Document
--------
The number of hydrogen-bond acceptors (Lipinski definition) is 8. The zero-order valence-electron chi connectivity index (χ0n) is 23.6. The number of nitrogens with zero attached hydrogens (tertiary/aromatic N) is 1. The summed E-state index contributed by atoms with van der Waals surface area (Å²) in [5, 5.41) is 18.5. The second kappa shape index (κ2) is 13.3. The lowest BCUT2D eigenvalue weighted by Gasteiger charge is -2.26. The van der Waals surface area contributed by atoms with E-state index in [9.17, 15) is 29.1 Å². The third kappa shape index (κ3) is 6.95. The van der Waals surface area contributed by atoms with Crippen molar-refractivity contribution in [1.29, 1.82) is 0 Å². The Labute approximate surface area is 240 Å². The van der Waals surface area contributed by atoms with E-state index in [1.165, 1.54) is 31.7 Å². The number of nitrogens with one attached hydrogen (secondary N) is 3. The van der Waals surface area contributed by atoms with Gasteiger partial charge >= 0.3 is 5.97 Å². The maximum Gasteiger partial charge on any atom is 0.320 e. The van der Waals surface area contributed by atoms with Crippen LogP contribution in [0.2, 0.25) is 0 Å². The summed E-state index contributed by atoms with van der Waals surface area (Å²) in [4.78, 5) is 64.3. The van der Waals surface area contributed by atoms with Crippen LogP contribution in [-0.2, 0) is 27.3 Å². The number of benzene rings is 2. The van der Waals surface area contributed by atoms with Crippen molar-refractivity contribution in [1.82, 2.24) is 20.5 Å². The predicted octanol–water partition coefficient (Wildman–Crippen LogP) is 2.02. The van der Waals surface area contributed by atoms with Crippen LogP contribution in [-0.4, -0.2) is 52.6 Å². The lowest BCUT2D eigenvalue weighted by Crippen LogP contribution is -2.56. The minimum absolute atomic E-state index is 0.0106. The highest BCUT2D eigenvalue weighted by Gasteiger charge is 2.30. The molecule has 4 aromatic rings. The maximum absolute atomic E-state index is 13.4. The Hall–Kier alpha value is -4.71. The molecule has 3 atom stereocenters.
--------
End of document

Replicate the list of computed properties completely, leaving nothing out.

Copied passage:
The number of hydrogen-bond acceptors (Lipinski definition) is 8. The zero-order valence-electron chi connectivity index (χ0n) is 23.6. The number of nitrogens with zero attached hydrogens (tertiary/aromatic N) is 1. The summed E-state index contributed by atoms with van der Waals surface area (Å²) in [5, 5.41) is 18.5. The second kappa shape index (κ2) is 13.3. The lowest BCUT2D eigenvalue weighted by Gasteiger charge is -2.26. The van der Waals surface area contributed by atoms with E-state index in [9.17, 15) is 29.1 Å². The third kappa shape index (κ3) is 6.95. The van der Waals surface area contributed by atoms with Crippen molar-refractivity contribution in [1.29, 1.82) is 0 Å². The Labute approximate surface area is 240 Å². The van der Waals surface area contributed by atoms with E-state index in [1.165, 1.54) is 31.7 Å². The number of nitrogens with one attached hydrogen (secondary N) is 3. The van der Waals surface area contributed by atoms with Gasteiger partial charge >= 0.3 is 5.97 Å². The maximum Gasteiger partial charge on any atom is 0.320 e. The van der Waals surface area contributed by atoms with Crippen LogP contribution in [0.2, 0.25) is 0 Å². The summed E-state index contributed by atoms with van der Waals surface area (Å²) in [4.78, 5) is 64.3. The van der Waals surface area contributed by atoms with Crippen LogP contribution in [-0.2, 0) is 27.3 Å². The number of benzene rings is 2. The van der Waals surface area contributed by atoms with Crippen molar-refractivity contribution in [1.82, 2.24) is 20.5 Å². The predicted octanol–water partition coefficient (Wildman–Crippen LogP) is 2.02. The van der Waals surface area contributed by atoms with Crippen LogP contribution in [-0.4, -0.2) is 52.6 Å². The lowest BCUT2D eigenvalue weighted by Crippen LogP contribution is -2.56. The minimum absolute atomic E-state index is 0.0106. The highest BCUT2D eigenvalue weighted by Gasteiger charge is 2.30. The molecule has 4 aromatic rings. The maximum absolute atomic E-state index is 13.4. The Hall–Kier alpha value is -4.71. The molecule has 3 atom stereocenters.